On one three player game one player ended the game 200 points ahead. Two special cards came out that allowed that players district to become the most expensive early in the game, and no other special cards came out.

This game has a fan base but you better be prepare for a long, lopsided game.



www.boardgamesupclose.com
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Adam Kazimierczak
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Good review.

I gave this game a pass because I can't justify relying on turn to turn tactics and dealing with downtime in such a long game. I think it might get better with experience, but my group is too ADD to allow repeat plays to reach that level without some initial payout. Too bad. soblue
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Paul Marjoram
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If you are troubled by the length of the game and/or would like more ability to plan ahead, I would recommend trying the game two-player. My wife and I play that way and really enjoy it. (I would say it is one of her favorite Euros, in fact.)
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Dale Moore
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pmarjora wrote:
If you are troubled by the length of the game and/or would like more ability to plan ahead, I would recommend trying the game two-player. My wife and I play that way and really enjoy it. (I would say it is one of her favorite Euros, in fact.)


I admit I have not played it two player. I can see how it would be quicker if only because 2 people are reading all those cards.

It would still be a tactical game due to 6 action points of cards gone before your turn and new cards out every time. Although not as many cards would switch so you could have some read ahead of time.

I probably won't play it with two however, My Review used a copy from someone in my game group.

In my review I admitted to it's legion of fans. So clearly you can get lucky and have a very satisfying long game. but those flaws are still there.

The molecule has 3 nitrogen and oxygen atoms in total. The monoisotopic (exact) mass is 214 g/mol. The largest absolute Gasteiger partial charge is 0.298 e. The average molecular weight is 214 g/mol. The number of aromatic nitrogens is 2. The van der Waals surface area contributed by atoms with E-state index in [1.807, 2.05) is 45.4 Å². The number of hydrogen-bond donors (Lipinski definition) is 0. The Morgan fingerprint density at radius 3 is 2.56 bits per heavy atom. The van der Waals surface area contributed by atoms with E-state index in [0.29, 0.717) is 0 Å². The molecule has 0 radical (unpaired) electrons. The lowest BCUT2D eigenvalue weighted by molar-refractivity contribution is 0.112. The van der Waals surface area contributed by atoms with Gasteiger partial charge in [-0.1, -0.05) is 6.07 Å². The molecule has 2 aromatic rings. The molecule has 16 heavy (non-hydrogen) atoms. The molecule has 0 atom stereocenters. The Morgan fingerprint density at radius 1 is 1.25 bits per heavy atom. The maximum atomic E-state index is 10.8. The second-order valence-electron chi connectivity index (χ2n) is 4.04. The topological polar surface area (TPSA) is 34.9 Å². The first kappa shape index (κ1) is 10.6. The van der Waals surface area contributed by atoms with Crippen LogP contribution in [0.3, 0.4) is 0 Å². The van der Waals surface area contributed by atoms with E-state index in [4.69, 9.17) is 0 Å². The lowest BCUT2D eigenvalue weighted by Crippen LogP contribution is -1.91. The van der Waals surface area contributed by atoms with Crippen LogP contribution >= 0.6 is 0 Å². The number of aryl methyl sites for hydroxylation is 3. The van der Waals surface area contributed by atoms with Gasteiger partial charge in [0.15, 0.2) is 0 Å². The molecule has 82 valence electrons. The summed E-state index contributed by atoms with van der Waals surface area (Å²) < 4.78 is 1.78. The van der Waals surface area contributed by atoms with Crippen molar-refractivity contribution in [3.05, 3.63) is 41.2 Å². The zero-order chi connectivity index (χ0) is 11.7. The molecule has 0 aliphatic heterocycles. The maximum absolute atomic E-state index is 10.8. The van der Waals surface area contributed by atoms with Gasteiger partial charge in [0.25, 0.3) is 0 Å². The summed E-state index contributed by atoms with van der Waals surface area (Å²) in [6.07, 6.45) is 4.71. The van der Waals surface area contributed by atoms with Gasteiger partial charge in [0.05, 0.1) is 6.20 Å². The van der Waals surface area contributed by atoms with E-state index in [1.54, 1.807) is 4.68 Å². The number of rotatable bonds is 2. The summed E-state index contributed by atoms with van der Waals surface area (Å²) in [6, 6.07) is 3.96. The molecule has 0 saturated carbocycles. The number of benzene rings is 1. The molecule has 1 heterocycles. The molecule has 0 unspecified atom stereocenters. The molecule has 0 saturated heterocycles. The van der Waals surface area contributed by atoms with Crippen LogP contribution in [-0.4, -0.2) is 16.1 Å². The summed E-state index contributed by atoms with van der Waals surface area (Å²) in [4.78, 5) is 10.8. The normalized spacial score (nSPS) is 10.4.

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Dale Moore
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Although I always take it with a grain of salt. Looking at the individual ratings from the owners. I find it telling that the 10s don't make it down the first page.
 
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Mark Buetow
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3, even 4 experienced players, 1:40 on the clock.
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Jennifer Schlickbernd
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Dale-not-Chip wrote:
Although I always take it with a grain of salt. Looking at the individual ratings from the owners. I find it telling that the 10s don't make it down the first page.


I'm just sorry and I don't mean it personally but this is just silly. Soooo if I get a bunch of friends to rate it a '10' it's somehow now a better game??

Twilight Struggle has a ton of 10's. I still don't like it. Through trial and a lot of error, I've learned to ignore ratings here on BGG...except those of my geekbuddies, whom I pick with care. They have led me to several great games (for me at least) in the last year that were rated under 7.0

Urban Sprawl is never going to have a bunch of 10's (true 10's) because it caters to a certain type of gamer, and most people in the hobby aren't that type. And that's fine. See if you are the type of gamer who likes what everyone else likes, then I guess overall ratings can be useful. I'm not that gamer though, and I would guess that if pressed, most people really aren't either. It takes experience to really discern what you may like and what you may not like. I happen to really like Urban Sprawl but that's because I like trying to make order from chaos and Urban Sprawl challenges me in a way that I find enjoyable.
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Dale Moore
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jschlickbernd wrote: